Vol 1 (2008)

Published: 2008-06-20

Articles

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    No doubt life in its all forms enjoys a very high status in Islam. Human life is one of the most sacred creatures of God. Therefore, it must be appreciated, respected and protected. In this regard, the paper refers to different parts. The first part studies the value of life in Islam. It helps to understand why life must be appreciated and respected.The second part sheds some light on the nature of the Islamic bioethics. Discussing the sources and authorities in the Islamic bioethics, in this part we will study the way of life protection which is regulated by the Islamic law and bioethics. Part three reflects on some important issues in bioethics from an Islamic perspective. Concerning the Islamic believes, physical health maintenance and disease treatment are two important aspects of the Islamic teachings. In respect to the beginning of human life; firstly, we will see that reproduction must occur in the context of a legitimate and stable family. Secondly, we will study family planning and abortion. With respect to the end of life, issues such as suicide and euthanasia will be studied. Finally organ transplantation will be discussed.

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    Emotional status and its brain bases change in a chronic pain patient and this change affects his/her decision making ability. Moreover, it is accepted that a mentally disturbed individual is not competent to make critical decisions. According to these bases, this article demonstrates that such patients are not entitled to request voluntary euthanasia.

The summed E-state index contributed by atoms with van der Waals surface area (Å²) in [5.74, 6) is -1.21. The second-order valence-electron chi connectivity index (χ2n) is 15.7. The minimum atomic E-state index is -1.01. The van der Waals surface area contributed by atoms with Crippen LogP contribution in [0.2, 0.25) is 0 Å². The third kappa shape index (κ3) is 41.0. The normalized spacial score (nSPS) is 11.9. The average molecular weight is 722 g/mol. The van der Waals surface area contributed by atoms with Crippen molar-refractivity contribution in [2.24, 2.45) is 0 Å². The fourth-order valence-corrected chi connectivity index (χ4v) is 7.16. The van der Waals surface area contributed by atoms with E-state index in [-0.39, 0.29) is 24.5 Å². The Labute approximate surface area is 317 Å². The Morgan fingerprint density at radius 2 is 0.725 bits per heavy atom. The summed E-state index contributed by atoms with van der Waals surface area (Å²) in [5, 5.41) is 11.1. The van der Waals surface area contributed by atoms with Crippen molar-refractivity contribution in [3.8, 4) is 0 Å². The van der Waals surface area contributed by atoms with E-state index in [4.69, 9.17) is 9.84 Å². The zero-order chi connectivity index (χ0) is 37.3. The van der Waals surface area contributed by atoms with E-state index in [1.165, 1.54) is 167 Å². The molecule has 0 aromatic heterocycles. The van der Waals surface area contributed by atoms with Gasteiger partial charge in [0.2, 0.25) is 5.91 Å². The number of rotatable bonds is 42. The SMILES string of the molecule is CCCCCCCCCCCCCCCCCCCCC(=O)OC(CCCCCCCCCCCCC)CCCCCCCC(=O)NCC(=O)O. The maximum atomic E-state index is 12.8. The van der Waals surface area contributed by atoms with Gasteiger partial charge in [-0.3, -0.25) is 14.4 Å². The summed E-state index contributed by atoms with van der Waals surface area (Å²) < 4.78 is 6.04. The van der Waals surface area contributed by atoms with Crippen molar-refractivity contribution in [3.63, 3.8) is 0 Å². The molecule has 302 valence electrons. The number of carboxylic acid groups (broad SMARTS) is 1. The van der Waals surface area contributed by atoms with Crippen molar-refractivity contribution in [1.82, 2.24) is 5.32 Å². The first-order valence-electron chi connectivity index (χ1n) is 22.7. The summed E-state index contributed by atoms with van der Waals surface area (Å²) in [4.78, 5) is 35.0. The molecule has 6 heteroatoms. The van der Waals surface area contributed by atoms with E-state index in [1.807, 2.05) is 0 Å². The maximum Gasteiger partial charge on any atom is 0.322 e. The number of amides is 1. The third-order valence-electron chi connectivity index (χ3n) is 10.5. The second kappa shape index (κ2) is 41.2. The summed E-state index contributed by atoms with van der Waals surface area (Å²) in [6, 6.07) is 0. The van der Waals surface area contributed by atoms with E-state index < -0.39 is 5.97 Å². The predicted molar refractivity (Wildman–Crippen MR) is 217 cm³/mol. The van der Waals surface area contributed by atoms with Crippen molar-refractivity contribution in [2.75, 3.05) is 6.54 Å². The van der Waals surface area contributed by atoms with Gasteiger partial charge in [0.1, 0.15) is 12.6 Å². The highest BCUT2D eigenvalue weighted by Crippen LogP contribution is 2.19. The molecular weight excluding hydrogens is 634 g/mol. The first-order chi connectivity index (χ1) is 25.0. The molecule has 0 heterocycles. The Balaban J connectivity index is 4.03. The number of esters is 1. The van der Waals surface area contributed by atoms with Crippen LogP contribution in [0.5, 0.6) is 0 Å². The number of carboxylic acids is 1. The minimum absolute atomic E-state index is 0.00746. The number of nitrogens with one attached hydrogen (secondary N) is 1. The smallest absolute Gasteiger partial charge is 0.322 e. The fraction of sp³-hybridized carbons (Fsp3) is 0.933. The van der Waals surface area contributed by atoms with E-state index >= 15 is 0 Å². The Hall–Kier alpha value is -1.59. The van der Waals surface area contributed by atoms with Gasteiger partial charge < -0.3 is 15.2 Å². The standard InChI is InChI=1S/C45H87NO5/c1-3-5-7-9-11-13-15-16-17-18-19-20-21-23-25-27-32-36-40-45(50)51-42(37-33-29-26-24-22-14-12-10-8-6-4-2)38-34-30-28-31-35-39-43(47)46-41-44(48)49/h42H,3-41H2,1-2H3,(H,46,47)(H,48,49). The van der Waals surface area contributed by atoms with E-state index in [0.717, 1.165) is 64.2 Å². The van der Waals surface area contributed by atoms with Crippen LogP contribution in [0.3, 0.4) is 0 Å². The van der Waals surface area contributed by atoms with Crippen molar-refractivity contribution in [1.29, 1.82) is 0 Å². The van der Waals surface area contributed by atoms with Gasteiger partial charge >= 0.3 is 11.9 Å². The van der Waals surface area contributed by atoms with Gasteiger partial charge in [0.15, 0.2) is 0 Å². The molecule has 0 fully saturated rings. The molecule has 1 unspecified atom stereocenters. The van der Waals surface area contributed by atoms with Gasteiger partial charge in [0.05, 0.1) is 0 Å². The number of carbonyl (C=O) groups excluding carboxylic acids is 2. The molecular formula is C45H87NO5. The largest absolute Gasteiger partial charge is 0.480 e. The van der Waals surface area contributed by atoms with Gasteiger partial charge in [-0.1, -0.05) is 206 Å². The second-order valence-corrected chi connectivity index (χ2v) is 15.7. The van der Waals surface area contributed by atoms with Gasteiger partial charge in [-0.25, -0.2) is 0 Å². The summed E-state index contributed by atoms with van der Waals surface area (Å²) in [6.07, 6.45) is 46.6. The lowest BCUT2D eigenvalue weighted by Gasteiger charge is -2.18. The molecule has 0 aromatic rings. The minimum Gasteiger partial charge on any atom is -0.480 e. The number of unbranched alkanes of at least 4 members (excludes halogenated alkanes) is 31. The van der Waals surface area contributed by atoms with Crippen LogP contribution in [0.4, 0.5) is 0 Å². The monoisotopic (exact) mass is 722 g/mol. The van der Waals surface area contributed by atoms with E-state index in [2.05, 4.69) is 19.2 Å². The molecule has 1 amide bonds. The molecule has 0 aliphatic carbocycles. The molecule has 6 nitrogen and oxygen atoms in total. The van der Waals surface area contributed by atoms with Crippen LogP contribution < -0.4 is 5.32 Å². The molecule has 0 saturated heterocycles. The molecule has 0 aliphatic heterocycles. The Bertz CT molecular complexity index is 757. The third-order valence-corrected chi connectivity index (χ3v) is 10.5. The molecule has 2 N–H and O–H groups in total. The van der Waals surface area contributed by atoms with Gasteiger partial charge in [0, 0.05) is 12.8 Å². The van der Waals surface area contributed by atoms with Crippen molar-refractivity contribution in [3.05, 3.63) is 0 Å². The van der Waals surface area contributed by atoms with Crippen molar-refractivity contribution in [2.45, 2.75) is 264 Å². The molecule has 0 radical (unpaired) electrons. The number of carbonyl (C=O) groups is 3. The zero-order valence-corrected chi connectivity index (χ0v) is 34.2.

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    Background
    The topos of the Compassionate God is a dominant motive of the Jewish and Christian traditions. It is relevant for nursing because it asks the nurse to imitate God so as to become God-like. Also, to think that God suffers with the suffering believers is thought to give comfort to them. Because in the western world the topos of the Compassionate God represents the basis of the ethics of compassion/caring, this piece of basic research is important for clinical practice. This study explores to what extent Jewish and Christian nursing adhered to the biblical topos of the Compassionate God at different periods and in different cultural contexts.
    Method
    A mixed methods approach was used. It included variations of hermeneutical text analysis as used in historical, philosophical, theological, science of religion, and nursing research.
    Results
    The analysis of the literary sources shows that the topos of the Compassionate God was interpreted differently in different cultural contexts. However, at all times it directed religious and secular nursing. Since the beginning of the 21st century it builds the core of "compassionate caring" as propagated by North American nursing science.
    Conclusions
    The topos of the Compassionate God laid the foundation of the tradition of the ethics of compassion in nursing. More research is required to learn whether it also plays a role in Islamic nursing.

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